Thermodynamics B/C

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Re: Thermodynamics B/C

Postby WhatScience? » November 10th, 2017, 8:55 am

platinumfalcon wrote:[hide]
Convection is heat transfer by the mass movement of molecules from one place to another (Giancoli). Convection occurs because hot fluids rise. This is because when a fluid is heated, in most cases, its volume increases. Thus, its density decreases, and it experiences a buoyant force propelling it upwards. [/hide]

Next question: During photosynthesis, cells combine "disorderly" compounds (CO2 and H2O) into "orderly" glucose molecules. Is this a violation of the second law of thermodynamics?


It is not because you can decrease entropy in a certain system while taking heat from another source which will cause entropy of its own. The sun generates light through fusion creating huge amounts of entropy meaning that the total entropy of the UNIVERSE is still increasing, therefore following the second law.
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Re: Thermodynamics B/C

Postby platinumfalcon » November 11th, 2017, 7:50 pm

@above: I'm not so sure about whether the large-scale fusion reactions of the sun directly affect entropy changes involved in photosynthesis reactions, but the correct catch, as you said, was that the entropy of the universe is increasing, even though the entropy of the system appears to decrease. Again, I am unsure of the exact mechanism.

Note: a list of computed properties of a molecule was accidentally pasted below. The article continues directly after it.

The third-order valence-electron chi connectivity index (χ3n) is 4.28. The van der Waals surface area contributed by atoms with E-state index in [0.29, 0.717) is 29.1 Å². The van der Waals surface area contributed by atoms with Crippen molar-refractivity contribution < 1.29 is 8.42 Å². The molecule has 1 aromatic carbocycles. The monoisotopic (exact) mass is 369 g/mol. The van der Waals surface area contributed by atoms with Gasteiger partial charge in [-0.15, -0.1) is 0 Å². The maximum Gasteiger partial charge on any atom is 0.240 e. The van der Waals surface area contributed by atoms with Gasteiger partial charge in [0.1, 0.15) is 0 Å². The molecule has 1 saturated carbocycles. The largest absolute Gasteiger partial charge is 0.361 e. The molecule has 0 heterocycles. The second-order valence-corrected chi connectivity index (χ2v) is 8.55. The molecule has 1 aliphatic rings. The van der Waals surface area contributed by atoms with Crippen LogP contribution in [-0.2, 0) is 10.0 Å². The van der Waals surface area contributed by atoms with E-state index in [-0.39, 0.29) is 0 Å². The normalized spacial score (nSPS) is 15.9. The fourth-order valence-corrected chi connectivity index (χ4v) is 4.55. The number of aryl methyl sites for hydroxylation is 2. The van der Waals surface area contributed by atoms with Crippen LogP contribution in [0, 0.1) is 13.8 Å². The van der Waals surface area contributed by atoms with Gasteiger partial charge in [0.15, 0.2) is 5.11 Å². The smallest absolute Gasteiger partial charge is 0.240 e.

Next question: Describe the anomalous behavior of ice from 0 to 4 degrees Celsius.

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Re: Thermodynamics B/C

Postby WhatScience? » November 11th, 2017, 8:09 pm

platinumfalcon wrote:@above: I'm not so sure about whether the large-scale fusion reactions of the sun directly affect entropy changes involved in photosynthesis reactions, but the correct catch, as you said, was that the entropy of the universe is increasing, even though the entropy of the system appears to decrease. Again, I am unsure of the exact mechanism.

Next question: Describe the anomalous behavior of ice from 0 to 4 degrees Celsius.


The way this works is that the person who answered the question generally gets to ask the next one...unless they take too long.
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Re: Thermodynamics B/C

Postby platinumfalcon » November 12th, 2017, 12:13 pm

Sorry about that. I was just keeping the marathon going, since you hadn't posted a question.

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Re: Thermodynamics B/C

Postby Justin72835 » November 12th, 2017, 3:19 pm

platinumfalcon wrote:@above: I'm not so sure about whether the large-scale fusion reactions of the sun directly affect entropy changes involved in photosynthesis reactions, but the correct catch, as you said, was that the entropy of the universe is increasing, even though the entropy of the system appears to decrease. Again, I am unsure of the exact mechanism.

Next question: Describe the anomalous behavior of ice from 0 to 4 degrees Celsius.